I’ll admit to having not felt overly communicative these last few weeks. A case of not really knowing how to say the things I want to say, but there has been a lot going on.
Our endlessly surprising daughter finished her first, glorious, year at school. She proved me entirely wrong by totally excelling herself, going from strength to strength, and growing in ways I could never have predicted. I may have got a bit overwhelmed at the end, picking her up from her final day. This is how we celebrated…
And so to our first ever summer holidays. I have very little free time and just one days annual leave planned these holidays, so we made the most of a few consecutive days away from work and I single-handedly took them on our first rail adventure to my Mum’s house. I’m not sure which of us was more excited, I was definitely giving them a run for their money. I did so much planning, special surprise toys and books, the world’s greatest picnic, and a bucketload of trepidation, all for a three hour journey.
It all turned out brilliantly though, and we had an amazing time on the train, and at my mums (ignoring that one horrible when the little man fell asleep at six causing all kinds of chaos, and the time the little lady desperately needed a wee in the very centre of IKEA!!). Considering that was essentially the only Holiday part of our summer holiday, it was pretty heavenly!
Then after three short days it was back to reality and a very busy rota throughout the holidays. Bad planning on my part. New bikes were waiting for them both, though they seem to have inherited my cycling genes, and after a scraped knee each they are a little less keen than they were at the mere thought of riding bikes. I have just ordered knee and elbow pads so hopefully that might give them some extra confidence.
On our mummy-daughter day yesterday we had our very first trip to the cinema to see Finding Dory. The magic of the silver screen, and the wonder on my daughter’s face got to me a little, combined with an overly sentimental take, and I may have shed a tear or two. I think she really enjoyed herself too, which is the important thing, right?
Read an article in the Guardian this week about attachment parenting, which really annoyed me, and summed up all the things which wind me up when people write articles about parenting. Most people I know who baby wear, breast feed, and/or co-sleep are pretty normal people, who are just trying to get through each day with their kids in a way that feels right for them. A lot of them had no clear plan to parent in that way. Most of them still worry about whether they’re getting it right, and enjoy occasional time away from their children, a glass of wine, and a mainly happy, inclusive relationship with their children’s dad. Don’t get me wrong, there are definitely the odd loonies out there. Thinking more about it I was reminded of the reason why I left every single attachment parenting based group I ever followed; the conversations about poisonous formula, cots of death, and babies permanently damaged from the emotional cruelty of cry-it-out. I do think it’s remarkable how those parents who most loudly espouse their unconditional love and respect for their own children who seem to have the least humility and understanding when it comes to supporting other parents.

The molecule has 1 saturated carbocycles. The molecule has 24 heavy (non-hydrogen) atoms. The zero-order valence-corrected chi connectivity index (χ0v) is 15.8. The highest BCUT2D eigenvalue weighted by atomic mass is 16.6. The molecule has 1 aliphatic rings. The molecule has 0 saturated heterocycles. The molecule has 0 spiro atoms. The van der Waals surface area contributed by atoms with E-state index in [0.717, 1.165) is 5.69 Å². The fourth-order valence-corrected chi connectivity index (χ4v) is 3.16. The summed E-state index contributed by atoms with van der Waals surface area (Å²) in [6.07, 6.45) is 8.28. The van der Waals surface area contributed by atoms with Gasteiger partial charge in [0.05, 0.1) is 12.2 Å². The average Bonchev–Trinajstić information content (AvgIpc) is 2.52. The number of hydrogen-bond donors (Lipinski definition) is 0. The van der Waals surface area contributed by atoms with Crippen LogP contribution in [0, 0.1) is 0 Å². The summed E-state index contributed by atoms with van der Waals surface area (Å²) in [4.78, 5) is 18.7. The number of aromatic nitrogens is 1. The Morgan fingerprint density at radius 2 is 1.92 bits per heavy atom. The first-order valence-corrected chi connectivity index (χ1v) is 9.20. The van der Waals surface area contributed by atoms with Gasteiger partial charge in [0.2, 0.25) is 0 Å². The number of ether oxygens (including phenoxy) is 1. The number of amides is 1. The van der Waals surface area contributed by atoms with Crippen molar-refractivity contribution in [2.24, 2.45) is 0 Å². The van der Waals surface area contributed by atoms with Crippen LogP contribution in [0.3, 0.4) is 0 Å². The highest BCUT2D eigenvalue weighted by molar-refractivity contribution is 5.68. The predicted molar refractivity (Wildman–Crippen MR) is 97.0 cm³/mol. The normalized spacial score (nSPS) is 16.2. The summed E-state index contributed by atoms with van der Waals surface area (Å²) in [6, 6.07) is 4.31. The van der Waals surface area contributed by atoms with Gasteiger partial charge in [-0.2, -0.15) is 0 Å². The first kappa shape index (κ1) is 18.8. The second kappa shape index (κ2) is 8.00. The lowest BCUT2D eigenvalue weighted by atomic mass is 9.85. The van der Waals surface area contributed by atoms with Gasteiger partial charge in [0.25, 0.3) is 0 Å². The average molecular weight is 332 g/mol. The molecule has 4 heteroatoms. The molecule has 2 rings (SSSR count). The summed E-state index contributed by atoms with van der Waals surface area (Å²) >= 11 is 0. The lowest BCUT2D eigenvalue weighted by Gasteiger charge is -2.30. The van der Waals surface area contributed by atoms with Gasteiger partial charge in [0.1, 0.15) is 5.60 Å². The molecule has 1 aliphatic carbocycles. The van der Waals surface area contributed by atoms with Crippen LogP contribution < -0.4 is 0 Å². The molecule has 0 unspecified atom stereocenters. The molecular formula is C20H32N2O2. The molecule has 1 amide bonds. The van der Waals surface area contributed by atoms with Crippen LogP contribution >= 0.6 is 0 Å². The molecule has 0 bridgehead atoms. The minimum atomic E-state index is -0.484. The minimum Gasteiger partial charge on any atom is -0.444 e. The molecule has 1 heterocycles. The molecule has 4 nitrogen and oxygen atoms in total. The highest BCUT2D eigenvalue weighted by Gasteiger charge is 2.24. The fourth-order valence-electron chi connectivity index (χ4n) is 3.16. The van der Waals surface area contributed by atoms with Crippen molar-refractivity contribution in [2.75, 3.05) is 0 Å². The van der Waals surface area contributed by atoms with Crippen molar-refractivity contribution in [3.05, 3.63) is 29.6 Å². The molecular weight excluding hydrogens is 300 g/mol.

So while I baby-wear, co-sleep, full-term breastfeed, cloth nappy, use elimination communication, and avoid punishment or reward, well I still absolutely lose my shit and swear at the kids, understand exactly how you get so sleep deprived that cry-it-out seems like the only option, feed them junk food on a daily basis, and get super excited about an adult evening away with lots of red wine. I don’t think I have any magic answer which guarantees happy children and definitely not one that guarantees happy, well rounded adults who don’t blame me for their disastrous lives. It blows my mind that anybody thinks they do! Good luck to them. And I’ll just keep muddling through and making it up as I go along.